Participatory Arts and the Agile Citizen – Spain and Identities played out through culture
This is an extended version of a speech given by Chris Baldwin to The European Cultural Foundation at the University of Leiden in November 2006 (Meeting Title: Artistic Explorations in Cultural Memory).
2005 marked the 400th anniversary of the publication of the First Part of Don Quijote, a work hailed by the philosopher Michel Foucault as the first modern work of literature. Foucault claims that Cervantes discovered that the relation between words and things is, in many respects, arbitrary. With this discovery Cervantes ushered in the modern age. A revolutionary document of its own age, Don Quijote confronts us with the complex history of multicultural Spain with its Moorish, Jewish, and Christian cultures. But it is not just the commemorative reprints of the Cervantes novel or the thousands of commemorative theatre productions which has offered contemporary Spanish citizens an opportunity in recent years to re-examine notions of cultural and historical identity.
During the twenty five years of restored democracy Spain has seen a huge increase in the level of cultural participation and cultural activity. Much of this has reflected a need for Spaniards to find social contexts in which to re-examine notions of their own identity or, to be more precise,identities, as Spain is in many respects a far more federal state than Germany. The popular interest in recent and ancient history, folklore, eating and wine culture, attendance of festivals, theatre, music concerts and museums, or the learning of the country’s various languages in formal and informal educational contexts are just a few examples. One could also cite the public funding of archaeology and the development of the thousands of heritage sites into tourist attractions and “interpretation centres” as being not just reflections of an increasingly sophisticated definition of internal tourism but also an indication of the increase in the self esteem of Spain´s seventeen Autonomous Communities.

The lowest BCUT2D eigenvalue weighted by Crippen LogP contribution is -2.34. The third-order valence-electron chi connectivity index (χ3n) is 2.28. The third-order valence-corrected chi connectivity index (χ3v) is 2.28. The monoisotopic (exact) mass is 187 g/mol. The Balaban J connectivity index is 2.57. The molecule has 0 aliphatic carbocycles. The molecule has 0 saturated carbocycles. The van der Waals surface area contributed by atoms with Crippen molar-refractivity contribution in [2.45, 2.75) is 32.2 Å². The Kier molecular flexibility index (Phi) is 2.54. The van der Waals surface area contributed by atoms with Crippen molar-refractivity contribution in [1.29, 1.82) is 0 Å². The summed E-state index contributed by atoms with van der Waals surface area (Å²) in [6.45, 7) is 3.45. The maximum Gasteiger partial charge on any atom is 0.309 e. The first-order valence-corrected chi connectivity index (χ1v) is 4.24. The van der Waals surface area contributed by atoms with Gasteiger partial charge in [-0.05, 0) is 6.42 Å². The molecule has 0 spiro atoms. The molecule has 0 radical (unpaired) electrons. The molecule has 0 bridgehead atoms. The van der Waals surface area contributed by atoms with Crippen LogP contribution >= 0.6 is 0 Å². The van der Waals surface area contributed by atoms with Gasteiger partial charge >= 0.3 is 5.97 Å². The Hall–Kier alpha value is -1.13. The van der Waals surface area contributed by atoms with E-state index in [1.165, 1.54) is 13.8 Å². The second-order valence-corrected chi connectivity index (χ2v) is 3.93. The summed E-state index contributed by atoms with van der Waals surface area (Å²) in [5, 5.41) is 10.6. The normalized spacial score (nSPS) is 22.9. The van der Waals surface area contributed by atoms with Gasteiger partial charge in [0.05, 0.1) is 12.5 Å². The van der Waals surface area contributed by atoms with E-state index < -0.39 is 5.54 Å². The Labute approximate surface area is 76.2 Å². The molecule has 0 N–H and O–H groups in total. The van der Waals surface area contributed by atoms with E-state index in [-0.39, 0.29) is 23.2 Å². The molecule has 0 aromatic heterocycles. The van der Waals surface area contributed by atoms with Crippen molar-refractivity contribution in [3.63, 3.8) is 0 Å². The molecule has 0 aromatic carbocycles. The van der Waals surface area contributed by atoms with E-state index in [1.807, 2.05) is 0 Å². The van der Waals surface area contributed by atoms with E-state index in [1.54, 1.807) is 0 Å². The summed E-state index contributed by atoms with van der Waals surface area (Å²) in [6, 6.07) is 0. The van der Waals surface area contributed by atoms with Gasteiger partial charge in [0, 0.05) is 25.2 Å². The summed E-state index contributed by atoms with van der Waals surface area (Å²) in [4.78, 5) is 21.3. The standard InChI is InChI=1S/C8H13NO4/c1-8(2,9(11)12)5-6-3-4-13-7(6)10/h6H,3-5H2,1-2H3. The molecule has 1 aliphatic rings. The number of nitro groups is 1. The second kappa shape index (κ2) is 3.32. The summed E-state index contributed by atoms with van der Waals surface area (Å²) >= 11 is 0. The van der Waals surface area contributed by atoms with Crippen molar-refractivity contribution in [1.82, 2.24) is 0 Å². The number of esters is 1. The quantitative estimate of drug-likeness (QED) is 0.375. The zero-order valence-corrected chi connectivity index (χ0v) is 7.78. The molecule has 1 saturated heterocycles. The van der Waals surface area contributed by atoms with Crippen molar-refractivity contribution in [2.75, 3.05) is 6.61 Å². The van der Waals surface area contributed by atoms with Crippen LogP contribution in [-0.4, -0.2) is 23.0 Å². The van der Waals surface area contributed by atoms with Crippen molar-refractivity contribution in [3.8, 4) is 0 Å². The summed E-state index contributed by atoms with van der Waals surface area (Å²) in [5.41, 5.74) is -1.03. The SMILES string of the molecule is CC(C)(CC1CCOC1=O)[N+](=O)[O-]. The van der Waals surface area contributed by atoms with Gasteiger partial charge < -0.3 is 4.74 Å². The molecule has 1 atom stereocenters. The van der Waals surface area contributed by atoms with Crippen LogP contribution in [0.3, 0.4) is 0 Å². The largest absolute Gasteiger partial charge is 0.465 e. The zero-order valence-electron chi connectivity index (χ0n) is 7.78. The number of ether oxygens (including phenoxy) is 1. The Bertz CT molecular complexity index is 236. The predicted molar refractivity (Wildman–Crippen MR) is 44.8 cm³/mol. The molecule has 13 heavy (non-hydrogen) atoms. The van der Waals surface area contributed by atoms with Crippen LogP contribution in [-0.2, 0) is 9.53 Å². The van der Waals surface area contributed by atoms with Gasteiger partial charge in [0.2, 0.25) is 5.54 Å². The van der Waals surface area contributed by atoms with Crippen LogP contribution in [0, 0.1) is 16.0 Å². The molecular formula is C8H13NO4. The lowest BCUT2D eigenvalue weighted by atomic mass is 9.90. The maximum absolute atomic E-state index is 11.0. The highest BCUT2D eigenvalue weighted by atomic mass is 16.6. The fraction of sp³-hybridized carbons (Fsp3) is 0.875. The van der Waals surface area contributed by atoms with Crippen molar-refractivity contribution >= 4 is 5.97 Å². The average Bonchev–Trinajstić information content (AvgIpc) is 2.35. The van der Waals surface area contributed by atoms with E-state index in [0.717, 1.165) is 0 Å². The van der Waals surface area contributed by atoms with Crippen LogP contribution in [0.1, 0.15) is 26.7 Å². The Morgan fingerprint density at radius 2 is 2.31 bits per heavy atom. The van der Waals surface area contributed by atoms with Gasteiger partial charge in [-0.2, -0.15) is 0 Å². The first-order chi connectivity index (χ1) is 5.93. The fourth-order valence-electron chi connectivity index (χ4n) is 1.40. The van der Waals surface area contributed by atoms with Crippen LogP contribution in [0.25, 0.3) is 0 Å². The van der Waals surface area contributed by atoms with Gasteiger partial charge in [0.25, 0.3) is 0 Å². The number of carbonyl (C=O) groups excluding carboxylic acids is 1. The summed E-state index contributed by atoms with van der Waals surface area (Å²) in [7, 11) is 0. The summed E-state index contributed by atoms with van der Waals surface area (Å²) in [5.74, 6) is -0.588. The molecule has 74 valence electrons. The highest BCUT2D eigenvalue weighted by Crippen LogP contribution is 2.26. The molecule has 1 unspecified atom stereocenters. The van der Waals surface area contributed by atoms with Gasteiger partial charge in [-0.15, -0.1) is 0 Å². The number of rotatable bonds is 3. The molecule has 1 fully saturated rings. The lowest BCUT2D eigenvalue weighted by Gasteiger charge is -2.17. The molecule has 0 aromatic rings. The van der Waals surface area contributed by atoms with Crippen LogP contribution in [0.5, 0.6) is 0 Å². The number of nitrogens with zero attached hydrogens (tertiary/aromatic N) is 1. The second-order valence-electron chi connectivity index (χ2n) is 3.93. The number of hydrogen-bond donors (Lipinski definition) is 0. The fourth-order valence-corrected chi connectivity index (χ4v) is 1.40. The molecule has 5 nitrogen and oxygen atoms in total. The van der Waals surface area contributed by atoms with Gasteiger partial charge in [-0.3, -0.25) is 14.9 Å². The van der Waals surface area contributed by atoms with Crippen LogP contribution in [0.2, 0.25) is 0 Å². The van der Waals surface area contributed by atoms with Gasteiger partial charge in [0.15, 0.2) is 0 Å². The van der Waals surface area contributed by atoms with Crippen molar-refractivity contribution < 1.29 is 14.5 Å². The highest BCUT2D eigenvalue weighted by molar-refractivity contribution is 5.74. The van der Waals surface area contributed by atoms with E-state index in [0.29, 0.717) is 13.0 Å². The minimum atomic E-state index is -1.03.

For a country which experienced such brutal repression and significant delays in development throughout most of the 20th Century the speed and ferocity of both economic and cultural development can be somewhat difficult comprehend for a significant sector of the population. All the more important therefore that cultural facilities and more importantly policies are developed and managed in a spirit of openness and honesty. Cultural participation and the use of cultural activities (such as theatre, participatory arts programmes, museum going, popular fiestas – indeed almost any cultural pastime which attracts public funding of one form or another) are opportunities for communities to explore their past, build common understandings about a shared heritage and even rehearse methods of working together in problem management contexts. In other words cultural policy as a metaphor for and parallel to transparent and democratic governance.
But cultural and economic development is not evenly spread across the country. Again, due to the power devolved to the Autonomous Communities, some are economically powerful and have public and private sectors which can be compared to the richest European regions, whilst others have sectors more akin to the poorer regions of Greece or Portugal. While in some Autonomous Communities rural areas and schools have access to sophisticated networks of public theatres and touring cultural products others receive only sporadic, less strategic offerings.